From 'The Lenton Listener' Issue 28
April - May 1984
Porridge at Lenton
An artist's impression of the White Hart in the mid 19th Century
In The History of Nottingham by John Blackner, printed in 1816, the author recalled the following event that took place twenty years before.
I went with a friend, one morning in February to see what havoc stern winter had made in the coffee gardens at Lenton, which had been represented to me as a kind of paradise in the summer season; being unconscious, at that time, that one of the most wretched mansions of human misery stood within their precincts. Several robins were fluttering upon the keenly frozen snow, in quest of scattered crumbs; and a blackbird, all shivering with cold was hopping from spray to spray. The wind whistled, and bleak from the northeast, the angry blast blew. While walking in pensive admiration, my ears were stricken with the sound of a human voice, the tremulous cadence of which bespoke the anguish of the bosom whence it came. These were the words it uttered -'God bless you, master, pray relieve a poor prisoner, famishing for want of food, and trembling with cold'. A clap of thunder would not have made so deep an impression on the memory -death alone can remove the impression from the heart.
Hastily turning about, a man appeared, peeping through a hole in the door, with a beard of four weeks' growth upon his face, which was otherwise haggard and meagre, his eyeballs glaring with anxiety, and his body sparingly clad in filthy rags. 'What! A Prison in a pleasure garden!' was the first exclamation that presented itself - 'and pray what is your offence, my poor man and what your means of subsistence?' 'My offence,' replied the victim, 'is that of running twenty five shillings in debt, when my family was nearly perishing with hunger, during last year's famine (1795), and which I have not been able to pay and my means of subsistence (while, with a look which was half sarcastic, and half expressive of his sufferings, he pointed towards a pump), my means of subsistence are all within that well, except a few scraps which the keeper pleases to give me, for cleaning his knives and his shoes. What is it to be borne, that, in what is called a land of liberty, a human being is to be incarcerated within four walls, without bread and without fire? 'That is all', replied the prisoner, still pointing towards the pump; 'and as my wife and children are now supported by the parish, not one of them can come near me to cheer me with a smile.'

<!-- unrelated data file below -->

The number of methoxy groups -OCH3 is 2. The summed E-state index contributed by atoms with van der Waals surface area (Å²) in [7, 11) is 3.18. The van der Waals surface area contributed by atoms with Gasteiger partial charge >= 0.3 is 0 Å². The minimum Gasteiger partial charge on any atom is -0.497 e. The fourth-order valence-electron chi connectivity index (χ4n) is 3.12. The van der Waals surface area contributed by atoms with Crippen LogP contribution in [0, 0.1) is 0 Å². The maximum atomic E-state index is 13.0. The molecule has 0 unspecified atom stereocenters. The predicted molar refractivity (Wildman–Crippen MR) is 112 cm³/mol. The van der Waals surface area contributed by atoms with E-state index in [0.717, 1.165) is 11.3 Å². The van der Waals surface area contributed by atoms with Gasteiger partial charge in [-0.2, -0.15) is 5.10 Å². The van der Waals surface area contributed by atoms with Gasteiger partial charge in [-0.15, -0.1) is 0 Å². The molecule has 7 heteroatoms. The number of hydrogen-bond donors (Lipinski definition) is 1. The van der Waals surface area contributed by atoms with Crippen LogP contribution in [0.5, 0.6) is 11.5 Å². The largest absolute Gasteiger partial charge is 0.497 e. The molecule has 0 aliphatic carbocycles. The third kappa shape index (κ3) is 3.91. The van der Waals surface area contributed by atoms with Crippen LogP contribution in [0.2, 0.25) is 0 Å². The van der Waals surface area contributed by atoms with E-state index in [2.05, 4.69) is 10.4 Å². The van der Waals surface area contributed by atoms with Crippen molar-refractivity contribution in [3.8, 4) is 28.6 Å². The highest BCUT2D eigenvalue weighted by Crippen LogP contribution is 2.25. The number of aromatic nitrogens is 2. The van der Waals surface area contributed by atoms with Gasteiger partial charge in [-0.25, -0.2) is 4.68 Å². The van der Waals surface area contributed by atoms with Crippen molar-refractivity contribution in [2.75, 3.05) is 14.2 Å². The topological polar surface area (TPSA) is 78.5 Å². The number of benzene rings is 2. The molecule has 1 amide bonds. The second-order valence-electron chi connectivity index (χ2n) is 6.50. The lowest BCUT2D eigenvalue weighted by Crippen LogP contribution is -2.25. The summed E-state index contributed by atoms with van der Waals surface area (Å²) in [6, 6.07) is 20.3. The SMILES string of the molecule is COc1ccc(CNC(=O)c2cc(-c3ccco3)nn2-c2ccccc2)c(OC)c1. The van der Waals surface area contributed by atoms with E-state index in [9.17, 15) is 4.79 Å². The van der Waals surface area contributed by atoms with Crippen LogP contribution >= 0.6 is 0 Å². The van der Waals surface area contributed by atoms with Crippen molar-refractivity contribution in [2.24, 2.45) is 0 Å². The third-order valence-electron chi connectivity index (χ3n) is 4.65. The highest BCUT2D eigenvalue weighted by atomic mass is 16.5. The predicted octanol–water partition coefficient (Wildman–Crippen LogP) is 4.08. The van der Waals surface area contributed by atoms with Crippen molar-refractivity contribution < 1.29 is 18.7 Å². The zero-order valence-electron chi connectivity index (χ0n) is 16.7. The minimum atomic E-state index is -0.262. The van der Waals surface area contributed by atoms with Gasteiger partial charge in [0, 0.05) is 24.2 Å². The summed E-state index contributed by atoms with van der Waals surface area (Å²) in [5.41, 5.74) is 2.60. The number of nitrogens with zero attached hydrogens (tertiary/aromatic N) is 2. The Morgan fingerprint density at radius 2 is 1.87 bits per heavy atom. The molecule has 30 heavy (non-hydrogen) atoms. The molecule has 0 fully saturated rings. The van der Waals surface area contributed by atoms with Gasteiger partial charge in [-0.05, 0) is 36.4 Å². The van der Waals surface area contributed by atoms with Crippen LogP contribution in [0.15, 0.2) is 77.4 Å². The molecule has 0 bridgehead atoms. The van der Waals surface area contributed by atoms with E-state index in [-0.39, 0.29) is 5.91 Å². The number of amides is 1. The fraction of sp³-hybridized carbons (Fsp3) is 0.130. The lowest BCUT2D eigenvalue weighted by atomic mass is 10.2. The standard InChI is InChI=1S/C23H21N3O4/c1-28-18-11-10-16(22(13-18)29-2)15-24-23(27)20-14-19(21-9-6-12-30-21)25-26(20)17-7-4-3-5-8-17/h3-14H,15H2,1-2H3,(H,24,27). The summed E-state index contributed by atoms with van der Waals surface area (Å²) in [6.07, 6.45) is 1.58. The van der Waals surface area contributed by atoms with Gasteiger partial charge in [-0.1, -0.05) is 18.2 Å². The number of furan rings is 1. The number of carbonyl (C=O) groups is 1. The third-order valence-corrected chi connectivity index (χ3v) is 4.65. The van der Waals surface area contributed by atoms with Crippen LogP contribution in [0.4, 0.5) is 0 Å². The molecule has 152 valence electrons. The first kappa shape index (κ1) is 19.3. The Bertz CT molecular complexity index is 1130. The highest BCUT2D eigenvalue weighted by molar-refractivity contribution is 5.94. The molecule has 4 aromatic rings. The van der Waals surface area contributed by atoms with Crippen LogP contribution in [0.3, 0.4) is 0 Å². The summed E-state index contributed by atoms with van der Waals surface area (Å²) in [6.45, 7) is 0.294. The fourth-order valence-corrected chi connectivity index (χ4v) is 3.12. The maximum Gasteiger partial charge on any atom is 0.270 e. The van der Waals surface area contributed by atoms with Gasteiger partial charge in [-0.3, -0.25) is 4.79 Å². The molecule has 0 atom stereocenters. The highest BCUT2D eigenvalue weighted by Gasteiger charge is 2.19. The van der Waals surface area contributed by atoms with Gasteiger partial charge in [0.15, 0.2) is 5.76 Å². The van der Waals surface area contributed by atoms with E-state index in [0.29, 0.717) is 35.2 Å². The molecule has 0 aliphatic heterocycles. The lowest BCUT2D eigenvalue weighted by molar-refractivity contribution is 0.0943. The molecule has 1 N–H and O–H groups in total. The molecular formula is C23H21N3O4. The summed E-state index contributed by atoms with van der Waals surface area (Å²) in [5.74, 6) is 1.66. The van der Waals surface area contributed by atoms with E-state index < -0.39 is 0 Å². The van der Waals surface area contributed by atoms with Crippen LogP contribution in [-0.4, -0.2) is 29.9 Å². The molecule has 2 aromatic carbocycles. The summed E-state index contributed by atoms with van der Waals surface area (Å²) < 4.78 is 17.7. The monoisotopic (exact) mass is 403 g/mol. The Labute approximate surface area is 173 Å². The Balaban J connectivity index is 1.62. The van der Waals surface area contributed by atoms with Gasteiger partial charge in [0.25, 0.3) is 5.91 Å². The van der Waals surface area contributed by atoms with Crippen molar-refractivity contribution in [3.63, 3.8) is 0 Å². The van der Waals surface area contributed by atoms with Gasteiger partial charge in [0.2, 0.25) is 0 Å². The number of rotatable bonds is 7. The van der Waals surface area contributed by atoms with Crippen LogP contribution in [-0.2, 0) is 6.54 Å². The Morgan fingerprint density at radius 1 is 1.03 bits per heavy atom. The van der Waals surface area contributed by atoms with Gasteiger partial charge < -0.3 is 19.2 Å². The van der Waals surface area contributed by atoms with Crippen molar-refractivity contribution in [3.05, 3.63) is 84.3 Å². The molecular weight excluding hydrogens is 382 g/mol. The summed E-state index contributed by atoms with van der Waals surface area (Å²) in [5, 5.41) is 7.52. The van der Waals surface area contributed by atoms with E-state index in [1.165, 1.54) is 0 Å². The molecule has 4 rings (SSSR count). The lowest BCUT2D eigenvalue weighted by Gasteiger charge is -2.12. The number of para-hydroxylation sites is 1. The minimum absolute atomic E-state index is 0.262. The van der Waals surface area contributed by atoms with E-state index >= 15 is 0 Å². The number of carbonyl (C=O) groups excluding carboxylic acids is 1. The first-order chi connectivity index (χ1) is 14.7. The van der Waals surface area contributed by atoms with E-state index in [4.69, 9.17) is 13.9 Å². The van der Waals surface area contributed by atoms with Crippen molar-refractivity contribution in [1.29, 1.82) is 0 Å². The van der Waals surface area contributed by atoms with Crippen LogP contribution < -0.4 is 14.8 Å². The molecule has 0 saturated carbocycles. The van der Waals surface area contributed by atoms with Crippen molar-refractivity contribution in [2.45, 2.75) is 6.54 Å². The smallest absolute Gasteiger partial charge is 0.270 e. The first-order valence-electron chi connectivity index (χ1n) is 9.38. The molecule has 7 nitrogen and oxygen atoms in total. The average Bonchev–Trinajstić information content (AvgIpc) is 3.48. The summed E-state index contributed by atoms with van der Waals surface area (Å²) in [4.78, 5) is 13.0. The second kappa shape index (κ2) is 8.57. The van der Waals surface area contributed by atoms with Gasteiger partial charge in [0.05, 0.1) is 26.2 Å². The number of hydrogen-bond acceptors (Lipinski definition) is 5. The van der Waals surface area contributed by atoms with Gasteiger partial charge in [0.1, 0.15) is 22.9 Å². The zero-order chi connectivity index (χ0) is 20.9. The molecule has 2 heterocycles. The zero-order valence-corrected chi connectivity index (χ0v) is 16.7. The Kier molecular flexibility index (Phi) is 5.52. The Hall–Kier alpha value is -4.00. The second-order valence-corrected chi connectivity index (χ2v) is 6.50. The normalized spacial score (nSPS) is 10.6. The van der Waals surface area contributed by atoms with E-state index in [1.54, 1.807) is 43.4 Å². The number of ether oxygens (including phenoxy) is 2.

Without calculating upon consequences, or reflecting that my strength was inadequate to the performance of what the wounded feelings of the heart suggested, I immediately set my shoulder to the door, with the hope of wresting it from its hateful hinges; but the unhappy man stopped me by saying, 'You will only, by a vain attempt, bring your self into trouble, and add much to mine; for if I should obtain the keeper's displeasure, he will not give me a morsel of bread to prolong my miserable existence, till the rule's of this court permit me to leave this abode of sorrow; in which case I must die of want here, and never see my disconsolate family more.' A flood of tears gave relief to the writer's half bursting heart, he forced the small contents of his pocket into the hands of the wretched sufferer, and then fled from this disgraceful dreg of the feudal law.
What Mr. Blackner and his companion had stumbled upon was the Peverel Prison. Its occupant had come before the Steward of the Court of the Honour of Peverel or his deputy, and as he had been unable to clear his debts, had found himself confined in the prison. This court was a relic from feudal times and was to remain in existence until the middle of the nineteenth century.
The upper storey of the prison can still be seen from Gregory Street,
but the lower part of the building is now hidden by extensions to the
pub. Courtesy of the Local Studies Library.